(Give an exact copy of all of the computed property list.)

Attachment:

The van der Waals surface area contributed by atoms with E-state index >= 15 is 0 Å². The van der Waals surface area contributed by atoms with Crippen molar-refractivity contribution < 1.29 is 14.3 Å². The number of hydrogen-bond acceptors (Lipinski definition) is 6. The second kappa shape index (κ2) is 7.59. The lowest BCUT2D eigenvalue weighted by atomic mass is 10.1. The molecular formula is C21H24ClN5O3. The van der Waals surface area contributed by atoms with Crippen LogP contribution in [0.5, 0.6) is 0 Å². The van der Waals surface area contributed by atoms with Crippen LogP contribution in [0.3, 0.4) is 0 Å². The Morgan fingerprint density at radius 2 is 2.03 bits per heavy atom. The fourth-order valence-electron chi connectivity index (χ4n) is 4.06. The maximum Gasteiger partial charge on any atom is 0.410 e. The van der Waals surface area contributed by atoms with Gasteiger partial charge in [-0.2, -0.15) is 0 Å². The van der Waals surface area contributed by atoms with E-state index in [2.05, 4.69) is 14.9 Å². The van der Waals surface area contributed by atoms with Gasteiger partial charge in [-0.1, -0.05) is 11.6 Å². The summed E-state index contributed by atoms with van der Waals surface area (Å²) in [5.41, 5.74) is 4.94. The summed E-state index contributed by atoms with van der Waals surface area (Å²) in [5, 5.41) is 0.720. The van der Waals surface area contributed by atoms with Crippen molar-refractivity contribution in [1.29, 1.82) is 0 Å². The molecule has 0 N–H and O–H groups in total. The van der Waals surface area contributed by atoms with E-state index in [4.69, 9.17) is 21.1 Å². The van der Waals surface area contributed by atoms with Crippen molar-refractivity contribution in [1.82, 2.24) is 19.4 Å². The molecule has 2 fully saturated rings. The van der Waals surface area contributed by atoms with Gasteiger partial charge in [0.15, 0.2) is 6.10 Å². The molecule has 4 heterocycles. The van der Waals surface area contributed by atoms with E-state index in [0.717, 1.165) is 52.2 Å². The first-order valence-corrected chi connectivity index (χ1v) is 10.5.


The van der Waals surface area contributed by atoms with E-state index >= 15 is 0 Å². The van der Waals surface area contributed by atoms with Crippen molar-refractivity contribution < 1.29 is 14.3 Å². The number of hydrogen-bond acceptors (Lipinski definition) is 6. The second kappa shape index (κ2) is 7.59. The lowest BCUT2D eigenvalue weighted by atomic mass is 10.1. The molecular formula is C21H24ClN5O3. The van der Waals surface area contributed by atoms with Crippen LogP contribution in [0.5, 0.6) is 0 Å². The van der Waals surface area contributed by atoms with Crippen LogP contribution in [0.3, 0.4) is 0 Å². The Morgan fingerprint density at radius 2 is 2.03 bits per heavy atom. The fourth-order valence-electron chi connectivity index (χ4n) is 4.06. The maximum Gasteiger partial charge on any atom is 0.410 e. The van der Waals surface area contributed by atoms with Gasteiger partial charge in [-0.2, -0.15) is 0 Å². The van der Waals surface area contributed by atoms with E-state index in [2.05, 4.69) is 14.9 Å². The van der Waals surface area contributed by atoms with Gasteiger partial charge in [-0.1, -0.05) is 11.6 Å². The summed E-state index contributed by atoms with van der Waals surface area (Å²) in [5.41, 5.74) is 4.94. The summed E-state index contributed by atoms with van der Waals surface area (Å²) in [5, 5.41) is 0.720. The van der Waals surface area contributed by atoms with Crippen molar-refractivity contribution in [1.29, 1.82) is 0 Å². The molecule has 0 N–H and O–H groups in total. The van der Waals surface area contributed by atoms with E-state index in [4.69, 9.17) is 21.1 Å². The van der Waals surface area contributed by atoms with Crippen molar-refractivity contribution in [1.82, 2.24) is 19.4 Å². The molecule has 2 fully saturated rings. The van der Waals surface area contributed by atoms with Gasteiger partial charge in [0.15, 0.2) is 6.10 Å². The molecule has 4 heterocycles. The van der Waals surface area contributed by atoms with E-state index in [0.717, 1.165) is 52.2 Å². The first-order valence-corrected chi connectivity index (χ1v) is 10.5.